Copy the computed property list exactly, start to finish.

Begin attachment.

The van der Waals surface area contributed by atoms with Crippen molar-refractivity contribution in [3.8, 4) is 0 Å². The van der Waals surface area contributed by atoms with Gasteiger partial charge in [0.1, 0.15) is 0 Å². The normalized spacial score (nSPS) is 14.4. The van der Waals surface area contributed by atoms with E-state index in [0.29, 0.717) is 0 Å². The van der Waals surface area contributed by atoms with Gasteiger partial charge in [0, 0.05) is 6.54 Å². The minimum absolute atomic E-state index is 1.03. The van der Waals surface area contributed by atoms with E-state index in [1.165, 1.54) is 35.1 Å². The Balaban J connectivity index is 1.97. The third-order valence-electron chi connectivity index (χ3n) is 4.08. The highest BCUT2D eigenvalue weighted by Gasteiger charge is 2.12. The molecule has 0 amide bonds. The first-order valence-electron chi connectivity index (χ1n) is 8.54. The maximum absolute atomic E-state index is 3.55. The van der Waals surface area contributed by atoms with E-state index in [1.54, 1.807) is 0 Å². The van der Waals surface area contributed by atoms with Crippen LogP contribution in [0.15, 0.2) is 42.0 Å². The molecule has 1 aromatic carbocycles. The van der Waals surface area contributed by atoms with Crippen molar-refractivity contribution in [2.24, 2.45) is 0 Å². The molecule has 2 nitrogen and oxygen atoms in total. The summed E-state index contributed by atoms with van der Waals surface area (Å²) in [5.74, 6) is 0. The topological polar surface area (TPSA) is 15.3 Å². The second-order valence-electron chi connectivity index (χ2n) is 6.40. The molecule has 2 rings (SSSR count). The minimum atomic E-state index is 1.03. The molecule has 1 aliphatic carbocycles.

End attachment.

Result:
The van der Waals surface area contributed by atoms with Crippen molar-refractivity contribution in [3.8, 4) is 0 Å². The van der Waals surface area contributed by atoms with Gasteiger partial charge in [0.1, 0.15) is 0 Å². The normalized spacial score (nSPS) is 14.4. The van der Waals surface area contributed by atoms with E-state index in [0.29, 0.717) is 0 Å². The van der Waals surface area contributed by atoms with Gasteiger partial charge in [0, 0.05) is 6.54 Å². The minimum absolute atomic E-state index is 1.03. The van der Waals surface area contributed by atoms with E-state index in [1.165, 1.54) is 35.1 Å². The Balaban J connectivity index is 1.97. The third-order valence-electron chi connectivity index (χ3n) is 4.08. The highest BCUT2D eigenvalue weighted by Gasteiger charge is 2.12. The molecule has 0 amide bonds. The first-order valence-electron chi connectivity index (χ1n) is 8.54. The maximum absolute atomic E-state index is 3.55. The van der Waals surface area contributed by atoms with E-state index in [1.54, 1.807) is 0 Å². The van der Waals surface area contributed by atoms with Crippen LogP contribution in [0.15, 0.2) is 42.0 Å². The molecule has 1 aromatic carbocycles. The van der Waals surface area contributed by atoms with Crippen molar-refractivity contribution in [2.24, 2.45) is 0 Å². The molecule has 2 nitrogen and oxygen atoms in total. The summed E-state index contributed by atoms with van der Waals surface area (Å²) in [5.74, 6) is 0. The topological polar surface area (TPSA) is 15.3 Å². The second-order valence-electron chi connectivity index (χ2n) is 6.40. The molecule has 2 rings (SSSR count). The minimum atomic E-state index is 1.03. The molecule has 1 aliphatic carbocycles.